My ideal target audience would be weirdos who approach language and storytelling like I do, with a love and appreciation and sense of play.  I like to say language is my Play-Doh, a complete sensory experience, the colors, the texture and feel, the scent (though it sure doesn't taste as good as it smells!), the possibilities.  You can make anything, limited only by your own imagination, creativity, and skill.  You can have fun with it, as much with the process as the end result.  Maybe even more fun with the process.  I want readers primarily to be entertained, and to have some sort of emotional reaction.  Laugh, cry, rage, be grossed out, be turned on... be anything but bored.  And, especially with the historical stuff, hey, if they also learn something along the way, I consider that an extra win.

The Gal in the Blue Mask:
Can you tell us about some of the deleted scenes/stuff that got left out of your work?

Christine Morgan:
The same pioneer blizzard book I mentioned above, I'd originally intended to set in two times, the 1880s and modern ay, hopping back and forth between eras.  But, the further along I got, the more the historical aspect took over, so I revised some chapters and repurposed some characters, but stripped out all the others.  I may be able to work them into a different book or do a sequel some day.

The Gal in the Blue Mask:
What is in your "trunk"?  (Everyone has a book or project, which doesn't necessarily have to be book related, that they have put aside for a 'rainy day' or for when they have extra time.  Do you have one?)

Christine Morgan:
I have way too many set-asides, including some books in a psychic detective paranormal thriller series.  I'd written dull drafts of two, then did mots of a major edit on the first, but never finished tidying it up, so that's got both of them languishing in limbo.  Keep meaning and needing to go back to them, want to, I really like them.  It's just, other projects come along.

The Gal in the Blue Mask:
What can we expect from you in the future?

Christine Morgan:
Next up will be Sperjackers from Hell, my Deadlite Press debut; some guys try to summon a succubus, expecting naked devil chick with little bat wings, but that is not at all what they get!  My first collection of Viking-themed horror and dark fantasy stories, The Raven's Table, will be out in 2017 from Word Horde... I do love my Vikings!  Writing-wise, I have a list of anthology invites to get cracking on, as well as a novella of Medusa smut to follow up my minotaur smut, and various other notions vying for my muse's attention.

The Gal in the Blue Mask:
Where can we find you?  (You know, STaLKeR links.)

Christine Morgan:
With my schedule, most of my social life is online:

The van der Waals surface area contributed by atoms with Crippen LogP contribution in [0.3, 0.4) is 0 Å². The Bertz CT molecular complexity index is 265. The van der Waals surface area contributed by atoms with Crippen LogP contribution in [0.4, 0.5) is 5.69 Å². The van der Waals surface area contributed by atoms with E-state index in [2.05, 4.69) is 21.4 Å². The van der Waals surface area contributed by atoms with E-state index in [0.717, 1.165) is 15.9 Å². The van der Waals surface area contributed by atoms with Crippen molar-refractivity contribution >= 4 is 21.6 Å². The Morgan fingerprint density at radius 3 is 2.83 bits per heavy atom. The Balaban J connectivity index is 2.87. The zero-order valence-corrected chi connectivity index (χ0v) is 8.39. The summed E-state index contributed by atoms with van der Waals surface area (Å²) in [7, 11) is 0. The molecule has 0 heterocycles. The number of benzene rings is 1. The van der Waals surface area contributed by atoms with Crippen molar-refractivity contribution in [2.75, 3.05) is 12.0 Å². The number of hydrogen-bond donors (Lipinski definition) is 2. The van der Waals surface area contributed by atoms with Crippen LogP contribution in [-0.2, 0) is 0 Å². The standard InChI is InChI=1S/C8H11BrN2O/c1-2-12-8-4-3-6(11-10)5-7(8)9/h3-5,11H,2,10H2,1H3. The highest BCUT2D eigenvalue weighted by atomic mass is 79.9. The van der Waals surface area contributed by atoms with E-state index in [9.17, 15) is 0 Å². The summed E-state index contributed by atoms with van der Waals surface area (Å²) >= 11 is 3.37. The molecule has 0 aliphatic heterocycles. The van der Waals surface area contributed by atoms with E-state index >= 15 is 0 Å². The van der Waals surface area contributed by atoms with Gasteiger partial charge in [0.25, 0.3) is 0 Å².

The Gal in the Blue Mask:
Thanks so much for stopping by, Christine.  I hope you can visit us again.  I look forward to checking out some of your stories.  I mean, Vikings?  How can you go wrong with that?
            Do you have any closing words for your fans or anything you'd like to say that we didn't get to cover in this interview?

Christine Morgan:
I'm also a regular contributor to The Horror Fiction Review and love receiving review copies... and I edit, including the ongoing Fossil Lake Anthologies; currently putting together the fourth book (SHARKASAURUS!) and pondering possible themes for next year.


About the author:
Christine Morgan grew up in the high desert and moved to a cool rainy coast as soon as she could.  Though anything but the outdoorsy type, she loves trees and water... preferably viewed through a cozy window or from the deck of a cruise ship.  Alaska, Norway, Scotland and Germany/Austria are her vacation destinations of choice.  Seeing the Northern Lights in person is on her bucket list.  She's currently four cats toward her eventual fate as a crazy cat lady; yes, she does talk to them, but don't worry, she draws the line at knitting them little sweaters.

About some of the books:
Five college housemates - brainy Rachel, sporty Jessie, angry Darlene, quiet Gwen, and mysterious Annamaria.
            One ordinary evening at home, engaged in their various pursuits - studying, showering, watching a program about serial killers.
            Eight little words... "I bet we could get away with it."
            It was just an offhand remark.  The next thing you know... there they are a body at their feet, and the pressure's on to prove those eight little words.
            After all, why wouldn't they get away with it?  Who'd suspect a bunch of coeds?  They don't fit the usual profile, or go for the usual kind of victims.  They're as smart, as strong, as cruel, and as capable as any serial killers out there.
            It's time for a little payback and a little revenge.  It's time for the local guys to learn about living in fear.
            It's time for the Murder Girls.


Steffa thought that by moving across the country and changing her name, she could start a new life free of the stifling old-money and high-society obligations of Hartford Cove.
            She should have known better.  Her ex-mother-in-law doesn't give up that easily.
            When Virginia Vandemere wants something, there's no distance too far, no lengths too extreme, and no hurt too deep.